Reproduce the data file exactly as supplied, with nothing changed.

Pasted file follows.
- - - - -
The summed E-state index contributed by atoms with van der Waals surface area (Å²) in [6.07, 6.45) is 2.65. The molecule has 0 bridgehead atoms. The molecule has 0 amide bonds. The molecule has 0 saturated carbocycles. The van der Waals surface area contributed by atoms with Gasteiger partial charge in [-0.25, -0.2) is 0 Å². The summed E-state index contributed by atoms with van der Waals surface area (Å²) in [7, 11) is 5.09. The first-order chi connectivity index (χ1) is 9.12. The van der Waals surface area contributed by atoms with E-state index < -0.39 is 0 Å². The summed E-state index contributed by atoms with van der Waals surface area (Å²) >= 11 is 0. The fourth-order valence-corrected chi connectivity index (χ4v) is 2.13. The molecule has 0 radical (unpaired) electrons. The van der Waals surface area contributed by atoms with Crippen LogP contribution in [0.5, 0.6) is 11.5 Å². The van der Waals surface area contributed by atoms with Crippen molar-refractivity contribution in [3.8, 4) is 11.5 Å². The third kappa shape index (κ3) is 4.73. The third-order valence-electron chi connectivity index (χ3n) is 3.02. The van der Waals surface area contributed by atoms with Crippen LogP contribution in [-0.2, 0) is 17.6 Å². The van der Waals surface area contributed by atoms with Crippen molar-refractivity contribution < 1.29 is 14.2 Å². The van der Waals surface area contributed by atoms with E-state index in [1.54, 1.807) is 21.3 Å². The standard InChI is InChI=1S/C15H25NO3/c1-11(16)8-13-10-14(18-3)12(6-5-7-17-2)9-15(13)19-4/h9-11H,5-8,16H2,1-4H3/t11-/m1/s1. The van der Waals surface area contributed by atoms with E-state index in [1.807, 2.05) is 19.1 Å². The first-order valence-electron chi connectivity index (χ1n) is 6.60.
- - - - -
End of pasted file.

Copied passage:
The summed E-state index contributed by atoms with van der Waals surface area (Å²) in [6.07, 6.45) is 2.65. The molecule has 0 bridgehead atoms. The molecule has 0 amide bonds. The molecule has 0 saturated carbocycles. The van der Waals surface area contributed by atoms with Gasteiger partial charge in [-0.25, -0.2) is 0 Å². The summed E-state index contributed by atoms with van der Waals surface area (Å²) in [7, 11) is 5.09. The first-order chi connectivity index (χ1) is 9.12. The van der Waals surface area contributed by atoms with E-state index < -0.39 is 0 Å². The summed E-state index contributed by atoms with van der Waals surface area (Å²) >= 11 is 0. The fourth-order valence-corrected chi connectivity index (χ4v) is 2.13. The molecule has 0 radical (unpaired) electrons. The van der Waals surface area contributed by atoms with Crippen LogP contribution in [0.5, 0.6) is 11.5 Å². The van der Waals surface area contributed by atoms with Crippen molar-refractivity contribution in [3.8, 4) is 11.5 Å². The third kappa shape index (κ3) is 4.73. The third-order valence-electron chi connectivity index (χ3n) is 3.02. The van der Waals surface area contributed by atoms with Crippen LogP contribution in [-0.2, 0) is 17.6 Å². The van der Waals surface area contributed by atoms with Crippen molar-refractivity contribution < 1.29 is 14.2 Å². The van der Waals surface area contributed by atoms with E-state index in [1.54, 1.807) is 21.3 Å². The standard InChI is InChI=1S/C15H25NO3/c1-11(16)8-13-10-14(18-3)12(6-5-7-17-2)9-15(13)19-4/h9-11H,5-8,16H2,1-4H3/t11-/m1/s1. The van der Waals surface area contributed by atoms with E-state index in [1.807, 2.05) is 19.1 Å². The first-order valence-electron chi connectivity index (χ1n) is 6.60.